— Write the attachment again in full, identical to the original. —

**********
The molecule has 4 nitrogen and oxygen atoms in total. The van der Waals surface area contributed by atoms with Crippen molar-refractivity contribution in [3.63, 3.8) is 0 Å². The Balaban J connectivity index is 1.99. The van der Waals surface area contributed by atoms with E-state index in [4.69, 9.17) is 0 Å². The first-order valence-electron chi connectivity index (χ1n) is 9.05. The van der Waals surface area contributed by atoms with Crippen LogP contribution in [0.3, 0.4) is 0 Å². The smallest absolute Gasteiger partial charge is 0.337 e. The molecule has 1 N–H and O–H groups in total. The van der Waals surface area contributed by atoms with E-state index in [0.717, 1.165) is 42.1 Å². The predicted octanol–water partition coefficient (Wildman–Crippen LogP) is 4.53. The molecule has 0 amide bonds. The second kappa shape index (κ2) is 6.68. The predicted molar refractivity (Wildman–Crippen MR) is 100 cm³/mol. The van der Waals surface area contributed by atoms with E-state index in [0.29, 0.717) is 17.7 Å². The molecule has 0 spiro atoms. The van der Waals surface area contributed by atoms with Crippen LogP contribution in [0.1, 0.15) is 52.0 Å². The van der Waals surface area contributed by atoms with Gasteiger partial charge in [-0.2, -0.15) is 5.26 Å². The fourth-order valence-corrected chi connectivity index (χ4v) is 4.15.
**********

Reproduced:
The molecule has 4 nitrogen and oxygen atoms in total. The van der Waals surface area contributed by atoms with Crippen molar-refractivity contribution in [3.63, 3.8) is 0 Å². The Balaban J connectivity index is 1.99. The van der Waals surface area contributed by atoms with E-state index in [4.69, 9.17) is 0 Å². The first-order valence-electron chi connectivity index (χ1n) is 9.05. The van der Waals surface area contributed by atoms with Crippen LogP contribution in [0.3, 0.4) is 0 Å². The smallest absolute Gasteiger partial charge is 0.337 e. The molecule has 1 N–H and O–H groups in total. The van der Waals surface area contributed by atoms with E-state index in [0.717, 1.165) is 42.1 Å². The predicted octanol–water partition coefficient (Wildman–Crippen LogP) is 4.53. The molecule has 0 amide bonds. The second kappa shape index (κ2) is 6.68. The predicted molar refractivity (Wildman–Crippen MR) is 100 cm³/mol. The van der Waals surface area contributed by atoms with E-state index in [0.29, 0.717) is 17.7 Å². The molecule has 0 spiro atoms. The van der Waals surface area contributed by atoms with Crippen LogP contribution in [0.1, 0.15) is 52.0 Å². The van der Waals surface area contributed by atoms with Gasteiger partial charge in [-0.2, -0.15) is 5.26 Å². The fourth-order valence-corrected chi connectivity index (χ4v) is 4.15.